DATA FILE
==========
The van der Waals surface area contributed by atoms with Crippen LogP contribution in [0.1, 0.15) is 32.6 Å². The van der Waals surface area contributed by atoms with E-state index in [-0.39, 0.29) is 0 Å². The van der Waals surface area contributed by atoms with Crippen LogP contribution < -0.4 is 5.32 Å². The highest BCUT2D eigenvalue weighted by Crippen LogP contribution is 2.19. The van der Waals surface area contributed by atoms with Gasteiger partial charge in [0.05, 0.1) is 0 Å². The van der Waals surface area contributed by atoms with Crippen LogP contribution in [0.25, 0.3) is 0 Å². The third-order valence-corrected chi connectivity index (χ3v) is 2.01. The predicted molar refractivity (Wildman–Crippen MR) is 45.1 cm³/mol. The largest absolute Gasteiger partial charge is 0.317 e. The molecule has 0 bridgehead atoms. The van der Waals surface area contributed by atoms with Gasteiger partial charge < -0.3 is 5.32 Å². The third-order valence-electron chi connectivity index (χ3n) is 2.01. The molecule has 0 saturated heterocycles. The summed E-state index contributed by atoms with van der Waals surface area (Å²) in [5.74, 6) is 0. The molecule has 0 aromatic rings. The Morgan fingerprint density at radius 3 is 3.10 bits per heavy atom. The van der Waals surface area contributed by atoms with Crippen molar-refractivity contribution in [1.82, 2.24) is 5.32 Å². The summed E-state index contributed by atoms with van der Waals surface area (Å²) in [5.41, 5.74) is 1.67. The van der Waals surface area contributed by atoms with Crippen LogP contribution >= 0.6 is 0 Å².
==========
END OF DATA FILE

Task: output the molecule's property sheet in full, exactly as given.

The van der Waals surface area contributed by atoms with Crippen LogP contribution in [0.1, 0.15) is 32.6 Å². The van der Waals surface area contributed by atoms with E-state index in [-0.39, 0.29) is 0 Å². The van der Waals surface area contributed by atoms with Crippen LogP contribution < -0.4 is 5.32 Å². The highest BCUT2D eigenvalue weighted by Crippen LogP contribution is 2.19. The van der Waals surface area contributed by atoms with Gasteiger partial charge in [0.05, 0.1) is 0 Å². The van der Waals surface area contributed by atoms with Crippen LogP contribution in [0.25, 0.3) is 0 Å². The third-order valence-corrected chi connectivity index (χ3v) is 2.01. The predicted molar refractivity (Wildman–Crippen MR) is 45.1 cm³/mol. The largest absolute Gasteiger partial charge is 0.317 e. The molecule has 0 bridgehead atoms. The van der Waals surface area contributed by atoms with Gasteiger partial charge < -0.3 is 5.32 Å². The third-order valence-electron chi connectivity index (χ3n) is 2.01. The molecule has 0 saturated heterocycles. The summed E-state index contributed by atoms with van der Waals surface area (Å²) in [5.74, 6) is 0. The molecule has 0 aromatic rings. The Morgan fingerprint density at radius 3 is 3.10 bits per heavy atom. The van der Waals surface area contributed by atoms with Crippen molar-refractivity contribution in [1.82, 2.24) is 5.32 Å². The summed E-state index contributed by atoms with van der Waals surface area (Å²) in [5.41, 5.74) is 1.67. The van der Waals surface area contributed by atoms with Crippen LogP contribution >= 0.6 is 0 Å².